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Is it still Caveat Emptor when buying a used car?


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I foolishly didn't look at the documents in the glove box in the Corolla, but I had a suspicion that for the price of it, it had a prang.

The totalcarcheck that I bought (still have four of them left, which I will probably never use) didn't list any accidents so I took it that the car was good.

Turns out the totalcarcheck seems to have done a check for write off and other things and not specifically accidents.

The accident was back in 2021 and the car looks brand new with all the panel gaps nice and even and not too wide or getting wider as they go, so I think the car is still a bargain.

The question then is, should the"reputable" car dealer gave told me it had been rear ended in an accident a few years back?

I know, I know, I was soooooo stupid for not looking at the documentation in the glove box, and I didn't fully understand what I "wasn't" seeing in the total car check.


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The car dealers aren’t honest especially when selling cars, new or used. This has been since the early age of automobile and it will remain for ever. I never trust any traders and most of these paid checks for previous accidents or mileage records are only good on the theory, when there had been writes offs , but in real world they can’t always get the right information about the car. Physical checks, old school, and then personal satisfaction before anything else. If the car has been rear ended and not recorded as accident repaired, the job was done to the standards seller legally likely not been liability to note this. Half of the cars seen on the roads has some sort of body repair history, non recorded.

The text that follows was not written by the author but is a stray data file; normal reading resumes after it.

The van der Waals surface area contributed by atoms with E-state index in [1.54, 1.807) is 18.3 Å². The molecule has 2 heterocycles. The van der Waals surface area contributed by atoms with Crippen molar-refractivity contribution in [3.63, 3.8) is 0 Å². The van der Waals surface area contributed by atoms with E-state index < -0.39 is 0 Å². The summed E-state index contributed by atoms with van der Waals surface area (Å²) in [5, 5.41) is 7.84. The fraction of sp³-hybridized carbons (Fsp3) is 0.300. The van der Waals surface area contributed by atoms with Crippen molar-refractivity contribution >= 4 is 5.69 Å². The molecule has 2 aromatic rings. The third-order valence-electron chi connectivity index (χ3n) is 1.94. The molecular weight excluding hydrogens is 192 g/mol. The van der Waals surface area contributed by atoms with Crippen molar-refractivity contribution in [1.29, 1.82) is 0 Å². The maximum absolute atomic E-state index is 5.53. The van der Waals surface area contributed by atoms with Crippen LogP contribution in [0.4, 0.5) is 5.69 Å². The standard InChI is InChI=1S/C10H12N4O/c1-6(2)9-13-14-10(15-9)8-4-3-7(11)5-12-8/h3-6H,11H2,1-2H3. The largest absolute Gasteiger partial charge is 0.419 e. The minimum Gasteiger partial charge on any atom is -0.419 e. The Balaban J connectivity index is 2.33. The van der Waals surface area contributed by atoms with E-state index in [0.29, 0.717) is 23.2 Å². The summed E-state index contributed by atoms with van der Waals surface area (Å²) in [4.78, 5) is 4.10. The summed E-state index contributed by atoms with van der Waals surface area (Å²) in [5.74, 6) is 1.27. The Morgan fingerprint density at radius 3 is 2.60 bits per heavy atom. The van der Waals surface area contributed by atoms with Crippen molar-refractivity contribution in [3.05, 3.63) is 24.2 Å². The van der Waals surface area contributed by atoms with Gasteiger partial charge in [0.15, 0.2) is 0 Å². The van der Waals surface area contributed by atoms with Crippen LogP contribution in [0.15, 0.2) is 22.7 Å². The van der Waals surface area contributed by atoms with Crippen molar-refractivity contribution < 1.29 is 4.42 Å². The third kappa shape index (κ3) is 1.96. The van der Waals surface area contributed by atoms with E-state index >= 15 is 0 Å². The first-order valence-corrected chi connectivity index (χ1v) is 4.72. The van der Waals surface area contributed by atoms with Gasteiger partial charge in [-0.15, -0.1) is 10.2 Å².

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What were the documents in the glove box which alerted you to the previous accident damage? You could argue that a dealer who was actively trying to cover this up would have simply removed these documents from the glove box and destroyed them. (Plenty would I'm sure!) You would then have been none the wiser about the accident, even now.

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Michael, In most areas, reputable car dealers are legally required to disclose any prior accidents they are aware of. However, the exact details of what constitutes "awareness" can vary.

Total Car Check, these reports are helpful but might not be all encompassing. They often focus on write offs and major issues, potentially missing minor accidents.

On the positive side  If the car looks good with even panel gaps, it suggests a quality repair job.Look through the glove box paperwork for any accident reports or repair invoices.Contact the dealer and inquire why they didn't mention the accident. Explain the situation and see if they can provide any further information.

Getting a mechanic to inspect the car for any potential issues related to the accident could be helpful but if you are not sure or have doubts walk away as there are many more cars to be had for a bargain.Hope this helps :smile:

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